You have allowed cookies to be placed on your computer. This decision can be reversed.

Your CV: Writing it, checking it and making sure it's read

Your CV

Write your CV at the beginning of the redundancy process before you do anything else. This is really important as it will help you sell your skills to your current or future employer. It may have been a long time since you last applied for jobs so we have compiled some handy tips to help you write a really good CV.

Structure

Ideally you want your CV to be between 1 and 2 pages long, no more than 2 pages and no less than 1 page. You should include the following:

  • Profile: A very brief paragraph (2-3 lines max) summarising your skills and qualities, tailored to each job that you apply for
  • Key Skills: A couple of bullet points, explaining your main skills and/or key areas of expertise you are selling to employers. Recruiters may use search engines and other specialist software to look for candidates with your specific skills. Be prepared to answer questions about these at interview
  • Employment details: It is not enough to simply list every job you have ever had, stick to recent (last 10 years) and relevant. Include the company name, dates, job title and outline of duties. Account for any gaps in your CV in a positive way, such as studying or bringing up your children. You do not need to give your reason for leaving
  • Education and Training: Provide a brief list of your education (secondary, higher and further), qualifications and training, including dates attended and the name of the institution listed in reverse chronological order. If you failed a qualification or exam then it is best to leave it out. Also, you do not need to list your GCSEs (or O Levels). Just say how many you have and where you studied and only include subjects that are relevant (e.g. Chemistry for work in a chemistry lab)
  • Leisure and Interests: This can really help the employer better understand whether you will be a good fit for the company. List any hobbies you have, interests or volunteering you are engaged with that are relevant for the job you are applying for
  • References: You do not need to include references at the end of the CV as these are normally not required until you have attended an interview or been made an offer. If they are specifically asked for, you may include them on a separate sheet of paper.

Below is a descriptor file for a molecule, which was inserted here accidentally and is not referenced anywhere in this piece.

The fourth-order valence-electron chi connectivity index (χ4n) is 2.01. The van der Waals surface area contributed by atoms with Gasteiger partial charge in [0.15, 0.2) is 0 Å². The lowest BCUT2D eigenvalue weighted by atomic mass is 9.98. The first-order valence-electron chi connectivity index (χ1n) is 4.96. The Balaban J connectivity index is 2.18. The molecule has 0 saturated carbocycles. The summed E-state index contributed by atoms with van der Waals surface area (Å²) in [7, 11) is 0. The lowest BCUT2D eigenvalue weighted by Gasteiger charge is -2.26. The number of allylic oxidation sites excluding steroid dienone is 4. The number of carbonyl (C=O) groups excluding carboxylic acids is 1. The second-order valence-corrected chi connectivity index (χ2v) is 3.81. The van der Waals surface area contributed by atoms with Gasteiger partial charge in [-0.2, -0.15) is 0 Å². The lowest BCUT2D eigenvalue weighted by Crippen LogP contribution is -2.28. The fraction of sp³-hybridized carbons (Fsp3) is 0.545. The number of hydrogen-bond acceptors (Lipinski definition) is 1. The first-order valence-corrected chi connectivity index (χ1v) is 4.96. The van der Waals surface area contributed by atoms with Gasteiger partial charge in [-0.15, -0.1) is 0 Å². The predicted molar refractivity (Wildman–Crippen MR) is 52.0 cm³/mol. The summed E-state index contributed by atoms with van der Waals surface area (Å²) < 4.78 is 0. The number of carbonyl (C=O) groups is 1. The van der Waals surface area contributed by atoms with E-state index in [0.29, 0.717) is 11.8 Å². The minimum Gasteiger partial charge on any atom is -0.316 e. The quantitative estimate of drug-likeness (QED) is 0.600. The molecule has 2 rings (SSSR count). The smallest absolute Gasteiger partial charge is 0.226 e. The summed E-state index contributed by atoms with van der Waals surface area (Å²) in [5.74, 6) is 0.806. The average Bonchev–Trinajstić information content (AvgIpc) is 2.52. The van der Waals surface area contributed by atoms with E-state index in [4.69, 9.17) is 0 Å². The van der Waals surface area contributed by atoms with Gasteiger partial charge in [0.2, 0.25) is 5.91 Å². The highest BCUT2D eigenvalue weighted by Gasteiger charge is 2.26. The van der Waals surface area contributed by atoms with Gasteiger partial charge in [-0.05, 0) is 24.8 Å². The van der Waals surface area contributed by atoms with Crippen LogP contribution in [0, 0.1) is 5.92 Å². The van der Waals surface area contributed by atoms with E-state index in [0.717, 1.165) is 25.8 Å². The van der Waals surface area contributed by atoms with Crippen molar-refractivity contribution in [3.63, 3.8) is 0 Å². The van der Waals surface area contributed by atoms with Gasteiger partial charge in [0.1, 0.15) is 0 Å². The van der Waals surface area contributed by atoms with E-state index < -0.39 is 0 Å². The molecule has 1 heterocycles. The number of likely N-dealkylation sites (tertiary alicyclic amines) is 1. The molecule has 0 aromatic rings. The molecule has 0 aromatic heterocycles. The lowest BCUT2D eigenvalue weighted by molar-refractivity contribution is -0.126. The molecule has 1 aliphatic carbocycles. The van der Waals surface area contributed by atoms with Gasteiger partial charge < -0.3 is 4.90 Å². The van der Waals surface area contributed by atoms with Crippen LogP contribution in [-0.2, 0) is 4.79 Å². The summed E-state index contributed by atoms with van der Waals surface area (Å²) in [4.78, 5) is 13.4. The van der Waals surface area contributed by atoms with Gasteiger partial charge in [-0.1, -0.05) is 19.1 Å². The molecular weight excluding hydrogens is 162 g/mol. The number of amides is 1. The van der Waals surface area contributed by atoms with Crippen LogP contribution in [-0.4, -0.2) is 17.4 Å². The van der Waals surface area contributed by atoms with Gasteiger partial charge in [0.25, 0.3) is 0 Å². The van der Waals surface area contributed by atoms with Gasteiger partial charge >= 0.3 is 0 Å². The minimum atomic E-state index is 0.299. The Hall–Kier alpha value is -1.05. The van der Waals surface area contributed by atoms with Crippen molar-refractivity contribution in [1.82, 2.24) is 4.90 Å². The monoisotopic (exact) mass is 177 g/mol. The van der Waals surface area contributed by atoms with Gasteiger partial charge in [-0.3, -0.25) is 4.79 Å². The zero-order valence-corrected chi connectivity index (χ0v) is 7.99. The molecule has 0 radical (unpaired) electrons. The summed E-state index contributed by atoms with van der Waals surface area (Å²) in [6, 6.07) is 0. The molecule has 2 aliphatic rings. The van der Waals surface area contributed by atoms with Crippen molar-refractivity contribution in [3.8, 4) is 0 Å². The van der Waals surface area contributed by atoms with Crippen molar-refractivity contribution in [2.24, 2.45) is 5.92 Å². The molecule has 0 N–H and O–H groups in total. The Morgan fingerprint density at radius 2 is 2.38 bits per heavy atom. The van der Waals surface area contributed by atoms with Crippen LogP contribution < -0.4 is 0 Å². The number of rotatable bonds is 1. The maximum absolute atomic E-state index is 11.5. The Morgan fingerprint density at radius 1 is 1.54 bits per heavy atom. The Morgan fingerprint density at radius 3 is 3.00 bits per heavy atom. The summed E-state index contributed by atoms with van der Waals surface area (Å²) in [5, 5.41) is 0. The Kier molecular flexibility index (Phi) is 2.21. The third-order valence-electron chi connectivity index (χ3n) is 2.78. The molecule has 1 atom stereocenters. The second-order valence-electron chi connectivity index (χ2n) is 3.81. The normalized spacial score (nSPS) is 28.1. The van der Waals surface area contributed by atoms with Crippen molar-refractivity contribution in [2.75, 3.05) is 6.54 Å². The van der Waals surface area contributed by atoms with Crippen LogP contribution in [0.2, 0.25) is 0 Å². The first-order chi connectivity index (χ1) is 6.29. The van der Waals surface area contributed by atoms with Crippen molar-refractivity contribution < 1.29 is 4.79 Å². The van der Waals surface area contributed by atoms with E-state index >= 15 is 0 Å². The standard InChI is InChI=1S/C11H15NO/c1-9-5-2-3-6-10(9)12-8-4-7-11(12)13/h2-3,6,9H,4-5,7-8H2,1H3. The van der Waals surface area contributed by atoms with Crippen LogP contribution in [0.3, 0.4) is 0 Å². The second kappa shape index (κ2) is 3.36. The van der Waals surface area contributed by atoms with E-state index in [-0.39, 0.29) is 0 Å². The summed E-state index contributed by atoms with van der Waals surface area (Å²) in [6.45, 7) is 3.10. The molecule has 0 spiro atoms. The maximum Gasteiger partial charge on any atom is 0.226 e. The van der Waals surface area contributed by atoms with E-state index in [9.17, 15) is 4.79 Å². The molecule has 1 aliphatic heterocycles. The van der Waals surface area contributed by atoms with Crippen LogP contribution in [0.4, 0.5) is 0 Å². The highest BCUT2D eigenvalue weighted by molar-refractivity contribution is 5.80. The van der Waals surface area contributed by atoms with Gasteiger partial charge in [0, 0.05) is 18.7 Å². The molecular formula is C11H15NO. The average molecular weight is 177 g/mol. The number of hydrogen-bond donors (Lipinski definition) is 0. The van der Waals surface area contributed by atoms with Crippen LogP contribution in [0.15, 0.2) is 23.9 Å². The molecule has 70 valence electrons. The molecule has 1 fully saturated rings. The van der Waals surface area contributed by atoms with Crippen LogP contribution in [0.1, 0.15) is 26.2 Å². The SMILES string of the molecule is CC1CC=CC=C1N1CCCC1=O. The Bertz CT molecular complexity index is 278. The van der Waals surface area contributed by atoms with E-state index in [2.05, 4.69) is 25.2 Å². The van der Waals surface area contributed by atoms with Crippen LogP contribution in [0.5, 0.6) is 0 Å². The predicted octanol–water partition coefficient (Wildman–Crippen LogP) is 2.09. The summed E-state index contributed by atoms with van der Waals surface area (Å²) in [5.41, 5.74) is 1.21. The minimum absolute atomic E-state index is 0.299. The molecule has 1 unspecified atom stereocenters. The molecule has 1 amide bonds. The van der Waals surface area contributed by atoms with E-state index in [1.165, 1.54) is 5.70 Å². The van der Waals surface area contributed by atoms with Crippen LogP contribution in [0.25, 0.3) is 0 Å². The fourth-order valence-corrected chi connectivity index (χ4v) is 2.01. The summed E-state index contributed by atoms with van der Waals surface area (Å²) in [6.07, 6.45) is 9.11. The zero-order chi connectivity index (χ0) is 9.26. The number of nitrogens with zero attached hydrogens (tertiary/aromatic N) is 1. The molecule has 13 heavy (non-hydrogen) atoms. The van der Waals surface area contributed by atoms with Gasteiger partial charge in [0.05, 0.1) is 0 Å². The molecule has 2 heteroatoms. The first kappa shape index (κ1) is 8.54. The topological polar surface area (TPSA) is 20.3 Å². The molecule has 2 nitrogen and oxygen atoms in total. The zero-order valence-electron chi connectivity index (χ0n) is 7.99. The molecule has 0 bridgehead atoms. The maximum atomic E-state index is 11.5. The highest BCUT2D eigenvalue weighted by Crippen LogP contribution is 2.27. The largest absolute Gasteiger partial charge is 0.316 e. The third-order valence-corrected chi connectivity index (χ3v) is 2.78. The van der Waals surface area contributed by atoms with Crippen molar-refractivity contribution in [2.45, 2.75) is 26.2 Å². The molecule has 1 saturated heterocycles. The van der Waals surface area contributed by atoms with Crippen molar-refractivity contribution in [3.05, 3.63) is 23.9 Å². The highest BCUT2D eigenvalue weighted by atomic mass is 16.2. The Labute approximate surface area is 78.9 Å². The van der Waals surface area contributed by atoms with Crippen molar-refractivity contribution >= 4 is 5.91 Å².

Checking your CV

  1. Ensure that the same formatting is used throughout. You can use bold or italics to emphasise something – do not underline! Use a readable font such as Arial or Times New Roman and also a decent size – but not huge!
  2. Proof Read your CV. In a competitive marketplace a single spelling mistake on your CV can be seriously costly. Therefore, it’s really important that you read your CV multiple times to make sure it reads nicely and there are no spelling mistakes or errors. Don’t rely on spell-check as it doesn’t always work.
  3. Read your CV again, and again, and again. Then give it to a friend and ask them to read through it. They may find mistakes which you have missed.
  4. Check your CV is the right length. If it is too short, think about other information you can include, building your skills and experience on your CV.
  5. Check the skills, experience, and profile on your CV against the requirements of the job role listed in the advert.

Emailing your CV to your Network

It’s important to send your CV to your network and make sure that people know you are in need of a job, because if you don’t ask, you don’t get! Draft a speculative letter summarising your skills and experience and stating what you are looking for. Send this to an appropriate list of agencies and employers along with your CV, adjusting it when necessary.

Call any business contacts, former colleagues, class mates, and explain the situation. Ask them if they know of any jobs that match your skill set. Follow up any leads you get straight away so you don’t miss out on potential opportunities.

TCHC has nearly a decade of success behind them in helping jobseekers and those affected by redundancy to get back into employment or to start a business.

If you are in the East of England, and have received your redundancy notice or are a company about to make redundancies, then you can contact us on 01923 698430 or email the redundancy team at This email address is being protected from spambots. You need JavaScript enabled to view it.

Visit our redundancy web page for more information on our Skills Support for Redundancy programme.

Need help registering as unemployed, read on to our next part of our Redundancy Survival Guide.

Contact us - SSR

How many eyes has a typical person?
Email:
Subject:
Message: